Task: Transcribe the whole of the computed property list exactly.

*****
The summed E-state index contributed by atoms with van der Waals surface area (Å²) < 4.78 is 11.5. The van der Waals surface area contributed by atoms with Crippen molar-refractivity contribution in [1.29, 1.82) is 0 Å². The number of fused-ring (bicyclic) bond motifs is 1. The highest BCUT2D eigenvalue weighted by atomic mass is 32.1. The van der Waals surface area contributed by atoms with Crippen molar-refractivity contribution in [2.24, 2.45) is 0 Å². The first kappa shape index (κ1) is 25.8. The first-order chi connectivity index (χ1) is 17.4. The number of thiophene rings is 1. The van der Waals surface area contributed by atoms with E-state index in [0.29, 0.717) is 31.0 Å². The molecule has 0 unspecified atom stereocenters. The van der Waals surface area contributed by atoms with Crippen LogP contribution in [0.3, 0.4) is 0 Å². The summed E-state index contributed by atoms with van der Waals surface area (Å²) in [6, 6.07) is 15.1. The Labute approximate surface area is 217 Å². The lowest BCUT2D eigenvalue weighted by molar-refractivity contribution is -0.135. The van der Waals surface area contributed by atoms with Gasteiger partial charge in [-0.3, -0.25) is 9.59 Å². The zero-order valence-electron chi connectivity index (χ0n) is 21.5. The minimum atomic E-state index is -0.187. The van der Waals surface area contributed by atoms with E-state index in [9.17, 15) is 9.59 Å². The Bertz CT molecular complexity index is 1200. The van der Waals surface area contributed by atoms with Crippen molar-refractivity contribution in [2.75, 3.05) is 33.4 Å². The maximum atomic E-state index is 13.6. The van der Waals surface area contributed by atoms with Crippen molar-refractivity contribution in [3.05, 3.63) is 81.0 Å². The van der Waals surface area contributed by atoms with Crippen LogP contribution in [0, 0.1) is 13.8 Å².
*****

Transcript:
The summed E-state index contributed by atoms with van der Waals surface area (Å²) < 4.78 is 11.5. The van der Waals surface area contributed by atoms with Crippen molar-refractivity contribution in [1.29, 1.82) is 0 Å². The number of fused-ring (bicyclic) bond motifs is 1. The highest BCUT2D eigenvalue weighted by atomic mass is 32.1. The van der Waals surface area contributed by atoms with Crippen molar-refractivity contribution in [2.24, 2.45) is 0 Å². The first kappa shape index (κ1) is 25.8. The first-order chi connectivity index (χ1) is 17.4. The number of thiophene rings is 1. The van der Waals surface area contributed by atoms with E-state index in [0.29, 0.717) is 31.0 Å². The molecule has 0 unspecified atom stereocenters. The van der Waals surface area contributed by atoms with Crippen LogP contribution in [0.3, 0.4) is 0 Å². The summed E-state index contributed by atoms with van der Waals surface area (Å²) in [6, 6.07) is 15.1. The Labute approximate surface area is 217 Å². The lowest BCUT2D eigenvalue weighted by molar-refractivity contribution is -0.135. The van der Waals surface area contributed by atoms with Gasteiger partial charge in [-0.3, -0.25) is 9.59 Å². The zero-order valence-electron chi connectivity index (χ0n) is 21.5. The minimum atomic E-state index is -0.187. The van der Waals surface area contributed by atoms with E-state index in [9.17, 15) is 9.59 Å². The Bertz CT molecular complexity index is 1200. The van der Waals surface area contributed by atoms with Crippen molar-refractivity contribution in [2.75, 3.05) is 33.4 Å². The maximum atomic E-state index is 13.6. The van der Waals surface area contributed by atoms with Crippen molar-refractivity contribution in [3.05, 3.63) is 81.0 Å². The van der Waals surface area contributed by atoms with Crippen LogP contribution in [0, 0.1) is 13.8 Å².